Both sets of curbs are due to end next Monday, barring extensions. Right now, travel that isn’t considered essential is still discouraged and workplaces that aren’t explicitly exempt should stay closed. And for now people can’t get a drink or a bite to eat in a restaurant, only to-go.

Even as factory and some office workers return to their job sites this week, Walz has made it clear that places that depend on public crowds, including bars, eateries and big sporting events, will be the last ones to return to normal business operations.

A graph showing the number of COVID-19 positive cases to date

SW Minnesota outbreaks and the meat supply

Nobles County continues to be the largest COVID-19 cluster outside the Twin Cities. The outbreak there is focused around the JBS pork processing plant in Worthington, which has since closed. 

Cases leaped on Tuesday, with 477 cases reported. That jump in COVID-19 discoveries is being driven by the jump in testing in the region and the Health Department’s focus in identifying cases there.

The county has the largest number of cases by far in Minnesota relative to its population.

COVID-19 cases per capita in Minnesota counties
COVID-19 cases per capita in Minnesota counties
David H. Montgomery | MPR News

With JBS and a nearby massive South Dakota facility idled, Petersen said officials are “looking for homes” at smaller processors for 100,00 to 200,000 hogs a week. The reality, though, is that thousands of hogs will have to be destroyed before they get to market.

"The decision to euthanize animals is very emotional,” he said.

On Tuesday, President Trump ordered meat processing plants in the nation to stay open during the pandemic. The parameters of that weren’t clear, but Minnesota Health Commissioner Jan Malcolm said the idea seemed “problematic to say the least” given how the spread of the disease in Nobles County is tied at least partly to the JBS plant.

Testing increase slowed by ‘logistical’ issues

Minnesota health officials continue to say that limited coronavirus testing means that confirmed cases are only a small piece of the disease’s true spread and that a massive ramp-up in daily testing is needed to help manage the spread while reopening sectors of the economy.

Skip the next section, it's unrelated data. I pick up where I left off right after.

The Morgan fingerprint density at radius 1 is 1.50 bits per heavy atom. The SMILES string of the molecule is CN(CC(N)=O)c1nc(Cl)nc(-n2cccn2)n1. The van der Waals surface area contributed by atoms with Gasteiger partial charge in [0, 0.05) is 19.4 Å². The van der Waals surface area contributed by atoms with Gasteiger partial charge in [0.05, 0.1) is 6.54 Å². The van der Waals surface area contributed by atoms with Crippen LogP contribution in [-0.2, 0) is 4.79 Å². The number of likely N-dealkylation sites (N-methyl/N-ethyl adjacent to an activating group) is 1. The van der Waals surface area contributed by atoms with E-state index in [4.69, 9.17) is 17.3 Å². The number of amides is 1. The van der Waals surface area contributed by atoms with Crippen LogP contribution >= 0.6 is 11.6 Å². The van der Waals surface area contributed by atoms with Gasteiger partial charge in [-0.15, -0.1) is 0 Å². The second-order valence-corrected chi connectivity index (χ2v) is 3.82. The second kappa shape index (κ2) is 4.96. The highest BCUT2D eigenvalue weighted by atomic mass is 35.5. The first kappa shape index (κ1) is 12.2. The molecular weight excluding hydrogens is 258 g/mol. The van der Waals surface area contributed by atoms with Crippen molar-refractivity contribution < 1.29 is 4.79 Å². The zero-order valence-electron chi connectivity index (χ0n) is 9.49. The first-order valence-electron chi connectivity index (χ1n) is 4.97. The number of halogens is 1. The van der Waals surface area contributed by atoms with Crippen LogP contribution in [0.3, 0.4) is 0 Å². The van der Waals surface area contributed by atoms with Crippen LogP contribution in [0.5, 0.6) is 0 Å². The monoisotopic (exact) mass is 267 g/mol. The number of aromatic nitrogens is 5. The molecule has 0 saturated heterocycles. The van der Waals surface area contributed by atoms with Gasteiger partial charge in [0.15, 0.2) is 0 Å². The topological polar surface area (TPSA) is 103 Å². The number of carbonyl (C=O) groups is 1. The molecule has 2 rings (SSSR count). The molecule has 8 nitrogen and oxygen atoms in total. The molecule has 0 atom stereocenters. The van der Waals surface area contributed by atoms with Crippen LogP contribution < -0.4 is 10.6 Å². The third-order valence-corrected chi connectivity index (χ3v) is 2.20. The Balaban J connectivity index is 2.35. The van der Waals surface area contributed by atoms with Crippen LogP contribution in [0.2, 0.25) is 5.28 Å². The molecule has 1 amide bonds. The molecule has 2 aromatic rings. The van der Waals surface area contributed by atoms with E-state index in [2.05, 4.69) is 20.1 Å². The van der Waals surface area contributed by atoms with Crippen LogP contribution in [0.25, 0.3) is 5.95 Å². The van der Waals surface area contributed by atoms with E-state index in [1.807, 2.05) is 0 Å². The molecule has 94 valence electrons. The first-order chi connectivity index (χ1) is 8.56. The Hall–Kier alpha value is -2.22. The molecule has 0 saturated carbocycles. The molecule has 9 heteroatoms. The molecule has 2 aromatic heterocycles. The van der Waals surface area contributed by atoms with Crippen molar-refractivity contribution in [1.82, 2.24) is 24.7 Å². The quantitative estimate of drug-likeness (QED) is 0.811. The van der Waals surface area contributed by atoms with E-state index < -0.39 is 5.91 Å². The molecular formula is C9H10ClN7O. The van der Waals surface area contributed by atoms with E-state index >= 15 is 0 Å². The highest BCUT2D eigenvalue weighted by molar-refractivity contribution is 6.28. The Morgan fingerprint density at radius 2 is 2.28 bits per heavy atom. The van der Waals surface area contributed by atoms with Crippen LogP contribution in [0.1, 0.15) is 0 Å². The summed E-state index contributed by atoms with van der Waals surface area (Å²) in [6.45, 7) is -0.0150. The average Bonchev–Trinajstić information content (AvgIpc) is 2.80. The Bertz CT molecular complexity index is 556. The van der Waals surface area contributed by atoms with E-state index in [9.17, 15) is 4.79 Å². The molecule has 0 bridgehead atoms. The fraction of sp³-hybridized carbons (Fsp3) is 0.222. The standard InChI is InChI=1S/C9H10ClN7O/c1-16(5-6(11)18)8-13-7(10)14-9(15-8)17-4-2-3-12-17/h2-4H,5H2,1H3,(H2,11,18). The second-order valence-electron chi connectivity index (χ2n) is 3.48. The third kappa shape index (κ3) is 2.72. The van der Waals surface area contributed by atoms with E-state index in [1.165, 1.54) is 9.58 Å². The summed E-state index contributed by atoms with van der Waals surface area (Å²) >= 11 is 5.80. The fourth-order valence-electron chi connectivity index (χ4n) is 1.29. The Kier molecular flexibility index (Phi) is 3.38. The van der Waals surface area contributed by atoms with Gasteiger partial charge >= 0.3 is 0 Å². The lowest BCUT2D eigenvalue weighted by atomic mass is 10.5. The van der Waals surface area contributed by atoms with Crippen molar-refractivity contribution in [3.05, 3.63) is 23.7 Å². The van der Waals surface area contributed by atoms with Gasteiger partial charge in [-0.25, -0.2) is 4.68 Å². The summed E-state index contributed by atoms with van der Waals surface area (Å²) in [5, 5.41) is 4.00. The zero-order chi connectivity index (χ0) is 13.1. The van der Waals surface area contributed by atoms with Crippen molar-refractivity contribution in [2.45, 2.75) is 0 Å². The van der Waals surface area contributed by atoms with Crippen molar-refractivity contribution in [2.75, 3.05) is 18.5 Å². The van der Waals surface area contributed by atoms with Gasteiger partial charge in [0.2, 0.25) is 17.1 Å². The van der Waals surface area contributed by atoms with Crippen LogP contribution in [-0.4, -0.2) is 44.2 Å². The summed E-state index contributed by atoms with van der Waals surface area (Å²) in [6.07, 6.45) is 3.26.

Last week, Gov. Tim Walz unveiled plans for testing many more people — as many as 20,000 a day — under a partnership with Mayo Clinic and the University of Minnesota. 

Malcolm said Monday that the laboratories and health care providers were still dealing with “logistical issues” tied to the ramp-up but that officials were still shooting to complete 5,000 daily tests by next week.

On Tuesday, the state reported more than 2,500 tests completed in the prior day for COVID-19 infections, a sign that efforts to boost testing for the disease are taking hold.

A graph showing the percentage of cases tested and their current status

More testing, more cases

State health leaders emphasized that the cases will rise significantly as testing jumps in coming weeks, and that the public should not be alarmed by that.

They also acknowledged that Minnesota doesn’t have the capacity yet to test everyone they want to test. 

"We're not where we need to be on testing,” Dan Huff, the state’s assistant health commissioner, said Monday. “We know this is a ramp-up. This is not something you flip a light switch and it comes on."

The department, he added, was also working to add investigators, known as contact tracers, who track down those who’ve come into contact with someone discovered to have COVID-19. With state government currently in a hiring freeze, people within the Health Department and local public health units are being trained.

Malcolm and others have said they have a goal in the next few weeks of testing everyone showing COVID-19 symptoms. Some of the biggest concerns continue to be long-term care facilities. While those have been a priority for the Health Department, Malcolm said the agency was not in a position yet to test every person in those facilities.

"We're still in the position of needing to set some priorities for testing,” said Malcolm. ”In complete candor it would not be something we would be able to do immediately."

Officials also cautioned the public to temper expectations of antibody testing that might show an immunity developed in some people to COVID-19.

The research hasn't been completed yet on the level of COVID-19 immunity in patients who’ve recovered or how long that immunity lasts, said Dr. Ruth Lynfield, the state epidemiologist.

Even for those people who’ve developed antibodies, "we cannot say you are not going to get infected again because we do not know that, Lynfield said.